McDonald’s shares jumped more than 2 percent Friday after it reported third-quarter earnings that topped Wall Street estimates, fueled by global same-store sales growth.
McDonald’s reported earnings of $1.28 billion, or $1.50 per share, on revenue of $6.42 billion. Analysts expected the burger chain to earn about $1.48 a share on $6.27 billion in revenue, according to a consensus estimate from Thomson Reuters.
Still earnings were down from the $1.31 billion the company earned in last year’s third quarter, and revenue slipped 3 percent from $6.62 billion in the year-ago period, hurt by refranchising efforts.
McDonald’s shares surged, trading up 2.5 percent at $113.39.
“Our third quarter results, including our fifth consecutive quarter of positive comparable sales across all segments as well as improved restaurant profitability, are a testament to the progress we are making to satisfy the needs of today’s dynamic customers,” President and CEOSteve Easterbrook said in a press release.
Analysts had been viewing the quarter as a test of how solid McDonald’s turnaround efforts were going. While same-store sales rose 3.5 percent, with across-the-board improvement in all its global sectors, U.S. growth was more tepid.
The U.S. restaurant industry has been grappling with persistently soft traffic, and McDonald’s proved it wasn’t immune. Sales within the United States gained 1.3 percent, aided by its al-day breakfast and McPick 2 promotions and its new Chicken McNuggets recipe that uses no artificial preservatives.
“The good news is that the company remains in growth,” Neil Saunders, CEO of Conlumino, said in a research note. “The bad news is that the growth rate is now on a firm downward trajectory and a long way below the mid-single digit figures McDonald’s posted earlier in this fiscal.”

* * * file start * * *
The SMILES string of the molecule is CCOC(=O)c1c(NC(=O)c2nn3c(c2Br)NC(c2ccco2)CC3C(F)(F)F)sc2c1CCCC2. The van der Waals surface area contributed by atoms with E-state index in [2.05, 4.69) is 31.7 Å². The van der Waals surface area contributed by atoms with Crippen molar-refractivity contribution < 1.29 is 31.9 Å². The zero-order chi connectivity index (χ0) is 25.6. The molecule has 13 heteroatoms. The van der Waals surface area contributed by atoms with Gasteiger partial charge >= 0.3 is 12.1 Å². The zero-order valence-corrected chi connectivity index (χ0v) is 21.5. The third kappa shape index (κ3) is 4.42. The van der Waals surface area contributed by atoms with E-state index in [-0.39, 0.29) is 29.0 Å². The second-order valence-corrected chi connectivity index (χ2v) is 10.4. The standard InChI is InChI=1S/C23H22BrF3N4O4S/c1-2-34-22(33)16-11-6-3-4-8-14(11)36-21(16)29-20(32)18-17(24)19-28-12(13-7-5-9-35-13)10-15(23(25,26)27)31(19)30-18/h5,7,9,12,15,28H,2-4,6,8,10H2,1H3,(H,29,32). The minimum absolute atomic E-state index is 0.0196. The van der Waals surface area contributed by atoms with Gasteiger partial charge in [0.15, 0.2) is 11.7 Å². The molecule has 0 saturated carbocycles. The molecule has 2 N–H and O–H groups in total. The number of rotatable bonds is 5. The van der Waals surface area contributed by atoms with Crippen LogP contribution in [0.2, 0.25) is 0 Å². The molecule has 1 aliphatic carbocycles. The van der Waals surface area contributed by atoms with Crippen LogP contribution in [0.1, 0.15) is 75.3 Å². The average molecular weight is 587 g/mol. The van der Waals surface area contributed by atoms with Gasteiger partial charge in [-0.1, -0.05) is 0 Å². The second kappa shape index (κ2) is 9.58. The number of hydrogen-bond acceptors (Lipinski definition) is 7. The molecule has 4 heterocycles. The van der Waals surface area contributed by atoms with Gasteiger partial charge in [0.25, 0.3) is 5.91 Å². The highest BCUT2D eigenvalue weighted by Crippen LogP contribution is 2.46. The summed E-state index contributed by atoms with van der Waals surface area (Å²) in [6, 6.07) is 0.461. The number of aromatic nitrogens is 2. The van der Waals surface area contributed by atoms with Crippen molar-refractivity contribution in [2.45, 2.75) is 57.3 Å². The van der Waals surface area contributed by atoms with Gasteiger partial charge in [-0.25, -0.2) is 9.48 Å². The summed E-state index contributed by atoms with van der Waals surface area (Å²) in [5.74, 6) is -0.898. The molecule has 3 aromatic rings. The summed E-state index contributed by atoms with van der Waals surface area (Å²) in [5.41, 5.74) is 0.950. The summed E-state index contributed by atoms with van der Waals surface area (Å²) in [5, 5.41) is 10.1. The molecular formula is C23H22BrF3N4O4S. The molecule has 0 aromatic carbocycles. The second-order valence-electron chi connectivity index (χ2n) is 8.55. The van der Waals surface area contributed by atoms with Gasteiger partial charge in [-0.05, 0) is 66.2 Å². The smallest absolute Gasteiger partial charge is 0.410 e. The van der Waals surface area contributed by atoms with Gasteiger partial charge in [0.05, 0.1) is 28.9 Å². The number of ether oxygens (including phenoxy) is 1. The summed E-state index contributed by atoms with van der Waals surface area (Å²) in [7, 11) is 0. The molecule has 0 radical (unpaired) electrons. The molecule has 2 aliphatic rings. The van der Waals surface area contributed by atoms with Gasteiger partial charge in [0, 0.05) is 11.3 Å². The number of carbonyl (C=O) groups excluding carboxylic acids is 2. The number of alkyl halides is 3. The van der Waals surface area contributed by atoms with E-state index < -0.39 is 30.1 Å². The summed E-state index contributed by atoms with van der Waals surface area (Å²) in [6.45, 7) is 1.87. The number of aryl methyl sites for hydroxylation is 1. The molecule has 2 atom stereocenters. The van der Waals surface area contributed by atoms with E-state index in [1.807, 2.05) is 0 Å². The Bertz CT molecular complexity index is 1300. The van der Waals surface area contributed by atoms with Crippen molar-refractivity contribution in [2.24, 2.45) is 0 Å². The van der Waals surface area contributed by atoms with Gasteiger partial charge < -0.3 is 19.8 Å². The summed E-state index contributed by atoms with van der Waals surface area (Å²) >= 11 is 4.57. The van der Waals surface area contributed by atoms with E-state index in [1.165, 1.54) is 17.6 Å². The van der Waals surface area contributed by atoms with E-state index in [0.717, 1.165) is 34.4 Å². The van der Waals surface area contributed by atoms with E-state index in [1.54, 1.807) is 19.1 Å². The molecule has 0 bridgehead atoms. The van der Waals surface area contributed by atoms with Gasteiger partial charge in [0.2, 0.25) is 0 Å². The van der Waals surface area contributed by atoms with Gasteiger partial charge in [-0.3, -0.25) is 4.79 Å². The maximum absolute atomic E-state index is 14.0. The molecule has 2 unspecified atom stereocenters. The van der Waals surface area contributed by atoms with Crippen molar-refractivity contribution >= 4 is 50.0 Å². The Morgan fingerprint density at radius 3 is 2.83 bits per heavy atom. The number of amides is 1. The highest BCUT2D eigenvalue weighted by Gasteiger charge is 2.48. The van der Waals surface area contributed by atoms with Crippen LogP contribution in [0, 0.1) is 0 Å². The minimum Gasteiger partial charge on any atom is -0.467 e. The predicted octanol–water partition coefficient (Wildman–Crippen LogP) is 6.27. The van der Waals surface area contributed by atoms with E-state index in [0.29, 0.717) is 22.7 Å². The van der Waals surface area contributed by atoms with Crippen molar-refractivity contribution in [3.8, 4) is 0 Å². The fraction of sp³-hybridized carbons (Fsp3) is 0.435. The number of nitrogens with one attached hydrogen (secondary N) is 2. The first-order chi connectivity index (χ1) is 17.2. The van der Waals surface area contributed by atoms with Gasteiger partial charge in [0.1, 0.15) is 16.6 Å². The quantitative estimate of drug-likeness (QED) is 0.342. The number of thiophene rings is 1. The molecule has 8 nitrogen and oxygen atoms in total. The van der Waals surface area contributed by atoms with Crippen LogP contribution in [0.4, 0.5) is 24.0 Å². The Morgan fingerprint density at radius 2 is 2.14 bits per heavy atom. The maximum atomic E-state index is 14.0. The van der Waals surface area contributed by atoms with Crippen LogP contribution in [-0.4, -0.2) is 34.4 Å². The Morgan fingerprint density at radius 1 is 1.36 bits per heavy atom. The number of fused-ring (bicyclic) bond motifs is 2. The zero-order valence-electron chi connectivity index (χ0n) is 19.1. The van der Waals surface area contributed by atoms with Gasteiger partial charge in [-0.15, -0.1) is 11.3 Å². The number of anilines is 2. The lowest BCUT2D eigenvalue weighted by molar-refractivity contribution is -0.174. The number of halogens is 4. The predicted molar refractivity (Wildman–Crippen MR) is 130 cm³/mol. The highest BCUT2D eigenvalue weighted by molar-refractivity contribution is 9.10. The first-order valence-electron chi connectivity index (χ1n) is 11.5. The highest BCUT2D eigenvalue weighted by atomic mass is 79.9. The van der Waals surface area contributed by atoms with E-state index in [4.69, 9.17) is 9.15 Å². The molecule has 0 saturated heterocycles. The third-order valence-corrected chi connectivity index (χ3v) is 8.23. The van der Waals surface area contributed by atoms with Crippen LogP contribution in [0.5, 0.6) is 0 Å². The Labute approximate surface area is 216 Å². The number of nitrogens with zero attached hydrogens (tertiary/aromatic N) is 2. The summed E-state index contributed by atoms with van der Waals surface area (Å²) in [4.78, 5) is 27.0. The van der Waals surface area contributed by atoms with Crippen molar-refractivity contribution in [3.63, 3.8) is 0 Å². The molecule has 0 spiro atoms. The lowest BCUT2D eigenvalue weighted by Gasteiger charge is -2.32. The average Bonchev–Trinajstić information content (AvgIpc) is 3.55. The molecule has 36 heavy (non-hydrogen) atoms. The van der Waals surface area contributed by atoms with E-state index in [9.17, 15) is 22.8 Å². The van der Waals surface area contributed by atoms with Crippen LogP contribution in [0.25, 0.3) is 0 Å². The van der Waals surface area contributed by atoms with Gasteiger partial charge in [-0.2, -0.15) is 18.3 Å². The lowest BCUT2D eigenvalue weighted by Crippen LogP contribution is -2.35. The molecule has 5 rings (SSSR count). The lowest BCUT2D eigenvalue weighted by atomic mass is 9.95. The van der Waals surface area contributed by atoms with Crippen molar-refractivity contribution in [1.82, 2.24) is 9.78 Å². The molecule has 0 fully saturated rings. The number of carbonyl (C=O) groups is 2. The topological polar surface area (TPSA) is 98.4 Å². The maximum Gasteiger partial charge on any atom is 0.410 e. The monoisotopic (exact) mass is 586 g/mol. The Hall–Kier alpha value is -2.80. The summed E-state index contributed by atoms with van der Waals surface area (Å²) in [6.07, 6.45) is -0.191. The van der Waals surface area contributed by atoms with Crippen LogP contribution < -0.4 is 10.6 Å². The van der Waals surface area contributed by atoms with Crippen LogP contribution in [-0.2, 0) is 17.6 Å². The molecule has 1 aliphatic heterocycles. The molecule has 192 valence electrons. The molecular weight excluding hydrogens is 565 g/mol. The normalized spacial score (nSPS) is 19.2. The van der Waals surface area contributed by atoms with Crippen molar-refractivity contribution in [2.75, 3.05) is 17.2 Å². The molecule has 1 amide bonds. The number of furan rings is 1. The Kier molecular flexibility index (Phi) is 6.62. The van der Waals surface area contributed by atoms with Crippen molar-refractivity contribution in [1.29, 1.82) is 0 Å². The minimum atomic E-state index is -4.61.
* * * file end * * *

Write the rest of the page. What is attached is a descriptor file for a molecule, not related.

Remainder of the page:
Looking ahead, McDonald’s will be up against tougher comparisons, as promotions such as the all-day breakfast have been running for more than a year.
Saunders said given the comparisons only get tougher over the next few quarters, it “looks like McDonald’s future growth will be somewhat lackluster.”
The company said it would continue to emphasize “food quality and the customer experience” in the fourth quarter.
Morningstar’s R.J. Hottovy told CNBC’s “Squawk Box” that McDonald’s efforts to improve operations were successful in the areas of service speed and order accuracy, but that it would be wise for the company to redirect its energies elsewhere moving forward.
Hottovy added that small-scale product tests the company is implementing, like using fresh instead of frozen beef at certain Texas locations, can drive excitement among consumers and garner more positive results.
“The market’s going to be looking for that next catalyst, whether it be another big product innovation or an update on the refranchising efforts which is going to transform their income statement and make it a much more asset-light and higher-margin company,” the analyst said.
In the latest period, refranchising efforts and cost cuts also helped widen McDonald’s profit margin.
Growth in Japan and its other high-growth markets also helped offset a decline in China, where operations were hurt by temporary protests in the country over a controversy surrounding the South China Sea.
— Sarah Whitten contributed to this report.